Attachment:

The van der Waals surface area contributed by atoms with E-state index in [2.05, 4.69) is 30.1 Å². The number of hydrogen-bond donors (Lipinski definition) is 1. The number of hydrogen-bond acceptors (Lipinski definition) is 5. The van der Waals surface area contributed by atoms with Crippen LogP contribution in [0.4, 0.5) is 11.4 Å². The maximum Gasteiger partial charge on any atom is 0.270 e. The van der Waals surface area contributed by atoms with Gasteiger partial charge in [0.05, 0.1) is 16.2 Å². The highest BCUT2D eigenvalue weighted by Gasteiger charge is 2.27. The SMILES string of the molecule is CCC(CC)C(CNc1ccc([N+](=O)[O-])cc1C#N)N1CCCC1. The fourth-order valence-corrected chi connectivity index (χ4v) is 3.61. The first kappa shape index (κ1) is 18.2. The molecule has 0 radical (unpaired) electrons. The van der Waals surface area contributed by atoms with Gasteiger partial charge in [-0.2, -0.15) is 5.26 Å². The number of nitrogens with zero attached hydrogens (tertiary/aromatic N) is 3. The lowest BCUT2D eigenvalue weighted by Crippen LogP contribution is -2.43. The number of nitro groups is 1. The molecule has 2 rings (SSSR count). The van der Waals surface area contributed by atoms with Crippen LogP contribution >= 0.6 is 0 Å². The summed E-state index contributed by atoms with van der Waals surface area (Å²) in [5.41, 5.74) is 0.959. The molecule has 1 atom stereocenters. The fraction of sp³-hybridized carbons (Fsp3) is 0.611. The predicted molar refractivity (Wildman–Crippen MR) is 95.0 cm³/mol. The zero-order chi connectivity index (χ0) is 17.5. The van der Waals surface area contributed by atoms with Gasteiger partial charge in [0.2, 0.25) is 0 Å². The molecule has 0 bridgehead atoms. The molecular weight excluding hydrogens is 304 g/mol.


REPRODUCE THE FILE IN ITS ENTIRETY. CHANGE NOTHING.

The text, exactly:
The van der Waals surface area contributed by atoms with E-state index in [2.05, 4.69) is 30.1 Å². The number of hydrogen-bond donors (Lipinski definition) is 1. The number of hydrogen-bond acceptors (Lipinski definition) is 5. The van der Waals surface area contributed by atoms with Crippen LogP contribution in [0.4, 0.5) is 11.4 Å². The maximum Gasteiger partial charge on any atom is 0.270 e. The van der Waals surface area contributed by atoms with Gasteiger partial charge in [0.05, 0.1) is 16.2 Å². The highest BCUT2D eigenvalue weighted by Gasteiger charge is 2.27. The SMILES string of the molecule is CCC(CC)C(CNc1ccc([N+](=O)[O-])cc1C#N)N1CCCC1. The fourth-order valence-corrected chi connectivity index (χ4v) is 3.61. The first kappa shape index (κ1) is 18.2. The molecule has 0 radical (unpaired) electrons. The van der Waals surface area contributed by atoms with Gasteiger partial charge in [-0.2, -0.15) is 5.26 Å². The number of nitrogens with zero attached hydrogens (tertiary/aromatic N) is 3. The lowest BCUT2D eigenvalue weighted by Crippen LogP contribution is -2.43. The number of nitro groups is 1. The molecule has 2 rings (SSSR count). The van der Waals surface area contributed by atoms with Crippen LogP contribution >= 0.6 is 0 Å². The summed E-state index contributed by atoms with van der Waals surface area (Å²) in [5.41, 5.74) is 0.959. The molecule has 1 atom stereocenters. The fraction of sp³-hybridized carbons (Fsp3) is 0.611. The predicted molar refractivity (Wildman–Crippen MR) is 95.0 cm³/mol. The zero-order chi connectivity index (χ0) is 17.5. The van der Waals surface area contributed by atoms with Gasteiger partial charge in [0.2, 0.25) is 0 Å². The molecule has 0 bridgehead atoms. The molecular weight excluding hydrogens is 304 g/mol.